Thursday, March 25, 2010

Through Pores and Sinews

Sit out by night within the tall grass and listen to it grow. There is a fire within all things and you may warm yourself before it. Sit with your back upright and behold in silence. Bathe in life-force (hael) and feel the good of the creatures about you. Watch diligently and ward off any evil powers.

We were taught these truths by our First Teacher. Observe the heavens, watch the stars. Imbibe wisdom, craft gnomic proverbs that hold good sense in their pithy riddles, and share them with each other. Ride into the forests and lie still with the birds.

Within all things is a spirit pledged to the All-Mother. Your community is wider than you think. Veiztu, ef þú vin átt, þann er þú vel trúir, ok vilt þú af hánum gótt geta, geði skaltu við þann blanda ok gjöfum skipta, fara at finna oft, Havamal 44. "Know thou, if thou hast a friend, whom thou trusteth well, and thou wishest to get good from him, thou shalt blend minds with him and exchange gifts, fare to meet often." Sifjum er þá blandat,hver er segja ræðr einum allan hug, Havamal 124. "There is a blending of affinity, where one can speak all the rede of one's heart." Blend your mind with those spirits who surround you, the náttúra, and wisdom shall seep up through your pores and sinews.

World-Renewal Ceremonies in Norse Tradition

"We never had any "world-renewal ceremonies" in Norse tradition."


Þat ræð ek þér it níunda, at þú náum bjargir, hvars þú á foldu finnr, hvárts eru sóttdauðir eða eru sædauðir eða eru vápndauðir verar. Laug skal gera, þeim er liðnir eru, þváa hendr ok höfuð, kemba ok þerra, áðr í kistu fari, ok biðja sælan sofa. (Sigrdrifumal 35, 36.)

"Ninthly, I advise thee, help the dead (by giving them last services), wherever you find them on the earth, whereever they are dead from sickness or the sea or from weapons. A bath shall be made [some read "Haug" instead of "Laug", making this, a mound or tomb shall be prepared] and they shall be laid therein, their hands and head washed, combed and dried, before they fare into the coffin, and pray they sleep in happiness."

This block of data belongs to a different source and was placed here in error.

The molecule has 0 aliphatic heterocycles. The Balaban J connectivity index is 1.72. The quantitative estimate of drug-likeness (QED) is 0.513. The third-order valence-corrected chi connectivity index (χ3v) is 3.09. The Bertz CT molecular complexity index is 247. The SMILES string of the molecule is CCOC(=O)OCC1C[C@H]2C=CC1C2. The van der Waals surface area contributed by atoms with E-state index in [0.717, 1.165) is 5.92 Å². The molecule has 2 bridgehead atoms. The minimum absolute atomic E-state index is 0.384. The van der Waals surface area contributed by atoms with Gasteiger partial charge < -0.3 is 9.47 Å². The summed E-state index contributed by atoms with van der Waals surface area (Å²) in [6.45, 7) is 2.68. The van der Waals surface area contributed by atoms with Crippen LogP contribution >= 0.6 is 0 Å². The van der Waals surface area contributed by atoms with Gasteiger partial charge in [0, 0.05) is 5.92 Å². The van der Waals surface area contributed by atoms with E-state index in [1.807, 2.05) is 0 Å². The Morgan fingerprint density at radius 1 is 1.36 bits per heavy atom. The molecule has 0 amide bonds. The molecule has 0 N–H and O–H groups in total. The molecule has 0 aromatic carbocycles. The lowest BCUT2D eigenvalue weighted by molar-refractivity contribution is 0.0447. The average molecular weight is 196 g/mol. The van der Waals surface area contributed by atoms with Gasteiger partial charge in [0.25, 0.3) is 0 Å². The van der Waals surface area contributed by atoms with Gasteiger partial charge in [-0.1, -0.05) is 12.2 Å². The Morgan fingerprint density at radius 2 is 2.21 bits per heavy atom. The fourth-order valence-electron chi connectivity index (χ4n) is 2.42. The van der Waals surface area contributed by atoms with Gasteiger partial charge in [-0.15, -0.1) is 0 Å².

Þá verðr ok þat, at Naglfar losnar, skip þat, er svá heitr. Þat er gert af nöglum dauðra manna, ok er þat fyrir því varnanar vert, ef maðr deyr með óskornum nöglum, at sá maðr eykr mikit efni til skipsins Naglfars, er goðin ok menn vildi seint, at gert yrði. (Gylfaginning 51.)

"Then it happens that Naglfar loosens, that ship which is so called. That is made from the nails of dead men, and because of this it is worth guarding against, for if a man die with unshorn nails, such a man carries much material for the ship Naglfar, which Gods and men want long-delayed before it is said to be made."

Whenever the dead are found, no matter where they are found on earth, men are to help them by bathing them, combing their hair, cutting their nails, placing them in a coffin, and wishing them a blessed sleep.

Whenever this is not done, whereever men are so evil that they show no reverence for the dead, foe or friend, material is laid for that great ship which will carry Muspell's Sons across the waters to Ragnarok.

En þegar eftir snýst fram Víðarr ok stígr öðrum fæti í neðri kjöft úlfsins. Á þeim fæti hefir hann þann skó, er allan aldr hefir verit til samnat. Þat eru bjórar þeir, er menn sníða ór skóm sínum fyrir tám eða hæli. Því skal þeim bjórum braut kasta sá maðr, er at því vill hyggja at koma ásunum at liði. (Gylfaginning 51.)

"But immediately after Vidarr turns forward and trods his other foot onto the lower jaw of the wolf. On this foot he has that shoe, which all men/ages has gathered together. Those are the triangular cut-off pieces of skin which men cut out of their shoes from the toes and heels. Because of this, any man who wants in his heart to come to the aid of the Aesir shall cast off these cut-off pieces of hide."

As many know, castoff leather can be made into a decent material for shoes or clothing, and the term "castoff" or "castaway" has long been a name for second-hand clothing. So apparently here we realize that those who give away their scraps of leather to the less fortunate strengthen and thicken the shoe that Vidarr will place in the mouth of the wolf.